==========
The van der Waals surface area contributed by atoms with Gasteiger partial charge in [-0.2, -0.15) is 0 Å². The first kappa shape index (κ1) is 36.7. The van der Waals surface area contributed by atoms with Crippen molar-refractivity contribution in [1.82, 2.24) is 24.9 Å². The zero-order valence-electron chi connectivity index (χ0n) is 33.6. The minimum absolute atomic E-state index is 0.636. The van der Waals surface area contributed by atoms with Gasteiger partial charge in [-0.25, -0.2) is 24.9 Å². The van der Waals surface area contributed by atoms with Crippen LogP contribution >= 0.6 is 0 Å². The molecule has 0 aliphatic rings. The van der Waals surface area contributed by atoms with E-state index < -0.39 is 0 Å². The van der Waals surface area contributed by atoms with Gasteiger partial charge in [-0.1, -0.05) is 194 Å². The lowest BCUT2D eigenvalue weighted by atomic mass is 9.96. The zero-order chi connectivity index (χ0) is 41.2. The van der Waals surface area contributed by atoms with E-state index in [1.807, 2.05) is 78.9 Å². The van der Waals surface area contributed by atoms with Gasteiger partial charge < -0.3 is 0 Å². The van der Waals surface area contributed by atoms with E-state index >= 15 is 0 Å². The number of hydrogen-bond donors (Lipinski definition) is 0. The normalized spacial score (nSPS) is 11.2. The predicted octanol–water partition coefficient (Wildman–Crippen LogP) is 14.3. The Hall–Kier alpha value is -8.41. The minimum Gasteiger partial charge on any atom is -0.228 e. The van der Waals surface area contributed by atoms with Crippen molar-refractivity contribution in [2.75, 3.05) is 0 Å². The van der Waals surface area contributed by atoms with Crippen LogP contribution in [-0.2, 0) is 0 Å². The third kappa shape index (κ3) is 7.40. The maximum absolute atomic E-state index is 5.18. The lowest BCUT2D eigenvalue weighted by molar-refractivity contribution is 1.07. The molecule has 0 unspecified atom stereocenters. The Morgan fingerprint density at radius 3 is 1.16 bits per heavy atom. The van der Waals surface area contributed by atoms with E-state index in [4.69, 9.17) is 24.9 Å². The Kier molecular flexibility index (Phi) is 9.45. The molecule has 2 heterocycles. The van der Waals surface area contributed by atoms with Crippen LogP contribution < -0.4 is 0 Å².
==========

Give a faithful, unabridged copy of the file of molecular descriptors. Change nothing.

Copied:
The van der Waals surface area contributed by atoms with Gasteiger partial charge in [-0.2, -0.15) is 0 Å². The first kappa shape index (κ1) is 36.7. The van der Waals surface area contributed by atoms with Crippen molar-refractivity contribution in [1.82, 2.24) is 24.9 Å². The zero-order valence-electron chi connectivity index (χ0n) is 33.6. The minimum absolute atomic E-state index is 0.636. The van der Waals surface area contributed by atoms with Gasteiger partial charge in [-0.25, -0.2) is 24.9 Å². The van der Waals surface area contributed by atoms with Crippen LogP contribution >= 0.6 is 0 Å². The molecule has 0 aliphatic rings. The van der Waals surface area contributed by atoms with E-state index < -0.39 is 0 Å². The van der Waals surface area contributed by atoms with Gasteiger partial charge in [-0.1, -0.05) is 194 Å². The lowest BCUT2D eigenvalue weighted by atomic mass is 9.96. The zero-order chi connectivity index (χ0) is 41.2. The van der Waals surface area contributed by atoms with E-state index in [1.807, 2.05) is 78.9 Å². The van der Waals surface area contributed by atoms with Gasteiger partial charge < -0.3 is 0 Å². The van der Waals surface area contributed by atoms with E-state index >= 15 is 0 Å². The number of hydrogen-bond donors (Lipinski definition) is 0. The normalized spacial score (nSPS) is 11.2. The predicted octanol–water partition coefficient (Wildman–Crippen LogP) is 14.3. The Hall–Kier alpha value is -8.41. The minimum Gasteiger partial charge on any atom is -0.228 e. The van der Waals surface area contributed by atoms with Crippen molar-refractivity contribution in [2.75, 3.05) is 0 Å². The van der Waals surface area contributed by atoms with Crippen LogP contribution in [-0.2, 0) is 0 Å². The third kappa shape index (κ3) is 7.40. The maximum absolute atomic E-state index is 5.18. The lowest BCUT2D eigenvalue weighted by molar-refractivity contribution is 1.07. The molecule has 0 unspecified atom stereocenters. The Morgan fingerprint density at radius 3 is 1.16 bits per heavy atom. The van der Waals surface area contributed by atoms with E-state index in [4.69, 9.17) is 24.9 Å². The Kier molecular flexibility index (Phi) is 9.45. The molecule has 2 heterocycles. The van der Waals surface area contributed by atoms with Crippen LogP contribution < -0.4 is 0 Å².